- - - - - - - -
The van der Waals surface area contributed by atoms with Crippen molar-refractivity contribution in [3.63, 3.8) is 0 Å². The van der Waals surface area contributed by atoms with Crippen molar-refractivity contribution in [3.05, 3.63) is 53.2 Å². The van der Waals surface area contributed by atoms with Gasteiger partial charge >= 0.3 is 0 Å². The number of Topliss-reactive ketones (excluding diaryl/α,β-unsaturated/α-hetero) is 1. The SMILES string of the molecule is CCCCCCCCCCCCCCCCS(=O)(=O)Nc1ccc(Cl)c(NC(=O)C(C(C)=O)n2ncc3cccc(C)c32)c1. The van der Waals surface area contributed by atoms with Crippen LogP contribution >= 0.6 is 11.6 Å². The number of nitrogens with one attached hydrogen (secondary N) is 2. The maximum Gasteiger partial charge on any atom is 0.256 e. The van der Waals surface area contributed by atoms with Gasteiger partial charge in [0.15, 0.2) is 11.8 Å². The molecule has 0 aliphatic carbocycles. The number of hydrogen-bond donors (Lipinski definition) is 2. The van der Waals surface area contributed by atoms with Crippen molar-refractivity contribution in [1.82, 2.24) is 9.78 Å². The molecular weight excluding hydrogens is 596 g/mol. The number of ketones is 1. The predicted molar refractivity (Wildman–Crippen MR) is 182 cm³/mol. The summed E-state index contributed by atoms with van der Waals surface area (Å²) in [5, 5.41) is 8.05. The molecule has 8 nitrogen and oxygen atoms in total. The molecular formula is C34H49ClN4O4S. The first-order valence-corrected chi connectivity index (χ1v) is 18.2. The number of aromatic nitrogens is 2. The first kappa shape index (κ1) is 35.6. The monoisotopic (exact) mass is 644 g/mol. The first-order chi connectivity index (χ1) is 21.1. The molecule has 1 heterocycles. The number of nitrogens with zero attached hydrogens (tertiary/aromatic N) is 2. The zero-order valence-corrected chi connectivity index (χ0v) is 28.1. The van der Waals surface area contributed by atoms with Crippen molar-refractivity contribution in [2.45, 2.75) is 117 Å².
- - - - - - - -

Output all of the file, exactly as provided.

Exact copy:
The van der Waals surface area contributed by atoms with Crippen molar-refractivity contribution in [3.63, 3.8) is 0 Å². The van der Waals surface area contributed by atoms with Crippen molar-refractivity contribution in [3.05, 3.63) is 53.2 Å². The van der Waals surface area contributed by atoms with Gasteiger partial charge >= 0.3 is 0 Å². The number of Topliss-reactive ketones (excluding diaryl/α,β-unsaturated/α-hetero) is 1. The SMILES string of the molecule is CCCCCCCCCCCCCCCCS(=O)(=O)Nc1ccc(Cl)c(NC(=O)C(C(C)=O)n2ncc3cccc(C)c32)c1. The van der Waals surface area contributed by atoms with Crippen LogP contribution >= 0.6 is 11.6 Å². The number of nitrogens with one attached hydrogen (secondary N) is 2. The maximum Gasteiger partial charge on any atom is 0.256 e. The van der Waals surface area contributed by atoms with Gasteiger partial charge in [0.15, 0.2) is 11.8 Å². The molecule has 0 aliphatic carbocycles. The number of hydrogen-bond donors (Lipinski definition) is 2. The van der Waals surface area contributed by atoms with Crippen molar-refractivity contribution in [1.82, 2.24) is 9.78 Å². The molecular weight excluding hydrogens is 596 g/mol. The number of ketones is 1. The predicted molar refractivity (Wildman–Crippen MR) is 182 cm³/mol. The summed E-state index contributed by atoms with van der Waals surface area (Å²) in [5, 5.41) is 8.05. The molecule has 8 nitrogen and oxygen atoms in total. The molecular formula is C34H49ClN4O4S. The first-order valence-corrected chi connectivity index (χ1v) is 18.2. The number of aromatic nitrogens is 2. The first kappa shape index (κ1) is 35.6. The monoisotopic (exact) mass is 644 g/mol. The first-order chi connectivity index (χ1) is 21.1. The molecule has 1 heterocycles. The number of nitrogens with zero attached hydrogens (tertiary/aromatic N) is 2. The zero-order valence-corrected chi connectivity index (χ0v) is 28.1. The van der Waals surface area contributed by atoms with Crippen molar-refractivity contribution in [2.45, 2.75) is 117 Å².